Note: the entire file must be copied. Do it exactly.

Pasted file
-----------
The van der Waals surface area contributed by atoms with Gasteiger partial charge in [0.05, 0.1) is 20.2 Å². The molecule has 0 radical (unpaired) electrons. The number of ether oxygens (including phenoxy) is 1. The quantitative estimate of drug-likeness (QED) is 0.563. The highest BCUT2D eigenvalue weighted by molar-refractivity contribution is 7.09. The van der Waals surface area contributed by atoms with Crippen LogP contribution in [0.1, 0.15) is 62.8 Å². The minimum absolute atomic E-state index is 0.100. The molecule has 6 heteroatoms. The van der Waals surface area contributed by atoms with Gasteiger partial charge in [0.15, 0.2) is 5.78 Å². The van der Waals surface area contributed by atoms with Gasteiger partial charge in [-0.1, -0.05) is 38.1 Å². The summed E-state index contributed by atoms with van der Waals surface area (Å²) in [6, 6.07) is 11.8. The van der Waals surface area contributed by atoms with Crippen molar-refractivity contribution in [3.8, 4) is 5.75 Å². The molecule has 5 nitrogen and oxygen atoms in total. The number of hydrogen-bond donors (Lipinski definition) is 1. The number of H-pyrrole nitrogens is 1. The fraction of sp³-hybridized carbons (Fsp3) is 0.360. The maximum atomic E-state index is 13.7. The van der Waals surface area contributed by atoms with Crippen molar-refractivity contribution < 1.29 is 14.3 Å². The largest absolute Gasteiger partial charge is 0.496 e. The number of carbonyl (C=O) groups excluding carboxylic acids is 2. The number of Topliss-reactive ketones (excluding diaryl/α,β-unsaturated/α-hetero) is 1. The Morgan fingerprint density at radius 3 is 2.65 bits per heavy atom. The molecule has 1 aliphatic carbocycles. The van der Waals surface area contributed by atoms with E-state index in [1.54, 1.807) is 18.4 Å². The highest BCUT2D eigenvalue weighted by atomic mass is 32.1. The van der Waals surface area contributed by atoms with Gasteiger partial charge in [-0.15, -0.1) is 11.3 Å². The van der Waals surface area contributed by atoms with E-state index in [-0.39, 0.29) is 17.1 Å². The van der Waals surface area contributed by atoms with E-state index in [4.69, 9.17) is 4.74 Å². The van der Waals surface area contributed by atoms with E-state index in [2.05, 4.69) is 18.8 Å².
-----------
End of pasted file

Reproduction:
The van der Waals surface area contributed by atoms with Gasteiger partial charge in [0.05, 0.1) is 20.2 Å². The molecule has 0 radical (unpaired) electrons. The number of ether oxygens (including phenoxy) is 1. The quantitative estimate of drug-likeness (QED) is 0.563. The highest BCUT2D eigenvalue weighted by molar-refractivity contribution is 7.09. The van der Waals surface area contributed by atoms with Crippen LogP contribution in [0.1, 0.15) is 62.8 Å². The minimum absolute atomic E-state index is 0.100. The molecule has 6 heteroatoms. The van der Waals surface area contributed by atoms with Gasteiger partial charge in [0.15, 0.2) is 5.78 Å². The van der Waals surface area contributed by atoms with Gasteiger partial charge in [-0.1, -0.05) is 38.1 Å². The summed E-state index contributed by atoms with van der Waals surface area (Å²) in [6, 6.07) is 11.8. The van der Waals surface area contributed by atoms with Crippen molar-refractivity contribution in [3.8, 4) is 5.75 Å². The molecule has 5 nitrogen and oxygen atoms in total. The number of hydrogen-bond donors (Lipinski definition) is 1. The number of H-pyrrole nitrogens is 1. The fraction of sp³-hybridized carbons (Fsp3) is 0.360. The maximum atomic E-state index is 13.7. The van der Waals surface area contributed by atoms with Crippen molar-refractivity contribution < 1.29 is 14.3 Å². The largest absolute Gasteiger partial charge is 0.496 e. The number of carbonyl (C=O) groups excluding carboxylic acids is 2. The number of Topliss-reactive ketones (excluding diaryl/α,β-unsaturated/α-hetero) is 1. The Morgan fingerprint density at radius 3 is 2.65 bits per heavy atom. The molecule has 1 aliphatic carbocycles. The van der Waals surface area contributed by atoms with E-state index in [1.54, 1.807) is 18.4 Å². The highest BCUT2D eigenvalue weighted by atomic mass is 32.1. The van der Waals surface area contributed by atoms with Gasteiger partial charge in [-0.15, -0.1) is 11.3 Å². The van der Waals surface area contributed by atoms with E-state index in [-0.39, 0.29) is 17.1 Å². The van der Waals surface area contributed by atoms with E-state index in [4.69, 9.17) is 4.74 Å². The van der Waals surface area contributed by atoms with E-state index in [2.05, 4.69) is 18.8 Å².